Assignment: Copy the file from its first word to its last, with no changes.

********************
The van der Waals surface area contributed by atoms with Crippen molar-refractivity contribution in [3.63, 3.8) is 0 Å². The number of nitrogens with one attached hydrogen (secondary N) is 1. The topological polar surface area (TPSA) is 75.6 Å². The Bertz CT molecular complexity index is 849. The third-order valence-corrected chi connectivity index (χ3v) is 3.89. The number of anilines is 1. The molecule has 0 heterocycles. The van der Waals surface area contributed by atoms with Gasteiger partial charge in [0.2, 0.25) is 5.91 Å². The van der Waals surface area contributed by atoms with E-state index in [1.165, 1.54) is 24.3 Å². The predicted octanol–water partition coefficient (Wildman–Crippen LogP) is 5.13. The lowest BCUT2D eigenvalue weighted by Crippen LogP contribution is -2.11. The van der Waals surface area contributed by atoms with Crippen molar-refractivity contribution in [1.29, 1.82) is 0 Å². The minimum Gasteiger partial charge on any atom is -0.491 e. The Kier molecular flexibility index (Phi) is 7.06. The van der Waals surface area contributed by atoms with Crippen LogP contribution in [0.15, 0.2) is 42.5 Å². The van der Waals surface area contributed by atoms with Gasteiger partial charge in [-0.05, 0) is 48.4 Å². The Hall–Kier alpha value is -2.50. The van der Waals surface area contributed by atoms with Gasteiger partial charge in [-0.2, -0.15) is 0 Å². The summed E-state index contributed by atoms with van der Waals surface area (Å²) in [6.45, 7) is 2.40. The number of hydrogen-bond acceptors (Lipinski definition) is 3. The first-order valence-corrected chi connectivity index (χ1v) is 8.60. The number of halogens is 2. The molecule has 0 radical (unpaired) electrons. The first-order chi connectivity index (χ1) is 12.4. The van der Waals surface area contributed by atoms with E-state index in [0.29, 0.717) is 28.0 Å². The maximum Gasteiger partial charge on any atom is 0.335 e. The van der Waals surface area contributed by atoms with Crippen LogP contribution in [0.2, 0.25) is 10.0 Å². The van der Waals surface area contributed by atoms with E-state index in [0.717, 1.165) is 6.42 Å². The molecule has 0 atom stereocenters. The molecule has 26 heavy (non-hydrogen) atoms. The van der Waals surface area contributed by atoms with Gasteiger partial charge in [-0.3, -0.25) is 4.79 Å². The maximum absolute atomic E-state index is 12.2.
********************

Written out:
The van der Waals surface area contributed by atoms with Crippen molar-refractivity contribution in [3.63, 3.8) is 0 Å². The number of nitrogens with one attached hydrogen (secondary N) is 1. The topological polar surface area (TPSA) is 75.6 Å². The Bertz CT molecular complexity index is 849. The third-order valence-corrected chi connectivity index (χ3v) is 3.89. The number of anilines is 1. The molecule has 0 heterocycles. The van der Waals surface area contributed by atoms with Gasteiger partial charge in [0.2, 0.25) is 5.91 Å². The van der Waals surface area contributed by atoms with E-state index in [1.165, 1.54) is 24.3 Å². The predicted octanol–water partition coefficient (Wildman–Crippen LogP) is 5.13. The lowest BCUT2D eigenvalue weighted by Crippen LogP contribution is -2.11. The van der Waals surface area contributed by atoms with Crippen molar-refractivity contribution in [1.29, 1.82) is 0 Å². The minimum Gasteiger partial charge on any atom is -0.491 e. The Kier molecular flexibility index (Phi) is 7.06. The van der Waals surface area contributed by atoms with Crippen LogP contribution in [0.15, 0.2) is 42.5 Å². The van der Waals surface area contributed by atoms with Gasteiger partial charge in [-0.05, 0) is 48.4 Å². The Hall–Kier alpha value is -2.50. The van der Waals surface area contributed by atoms with Gasteiger partial charge in [-0.2, -0.15) is 0 Å². The summed E-state index contributed by atoms with van der Waals surface area (Å²) in [6.45, 7) is 2.40. The number of hydrogen-bond acceptors (Lipinski definition) is 3. The first-order valence-corrected chi connectivity index (χ1v) is 8.60. The number of halogens is 2. The molecule has 0 radical (unpaired) electrons. The first-order chi connectivity index (χ1) is 12.4. The van der Waals surface area contributed by atoms with E-state index in [0.29, 0.717) is 28.0 Å². The maximum Gasteiger partial charge on any atom is 0.335 e. The van der Waals surface area contributed by atoms with Crippen LogP contribution in [0.2, 0.25) is 10.0 Å². The van der Waals surface area contributed by atoms with E-state index in [0.717, 1.165) is 6.42 Å². The molecule has 0 atom stereocenters. The molecule has 26 heavy (non-hydrogen) atoms. The van der Waals surface area contributed by atoms with Gasteiger partial charge in [-0.3, -0.25) is 4.79 Å². The maximum absolute atomic E-state index is 12.2.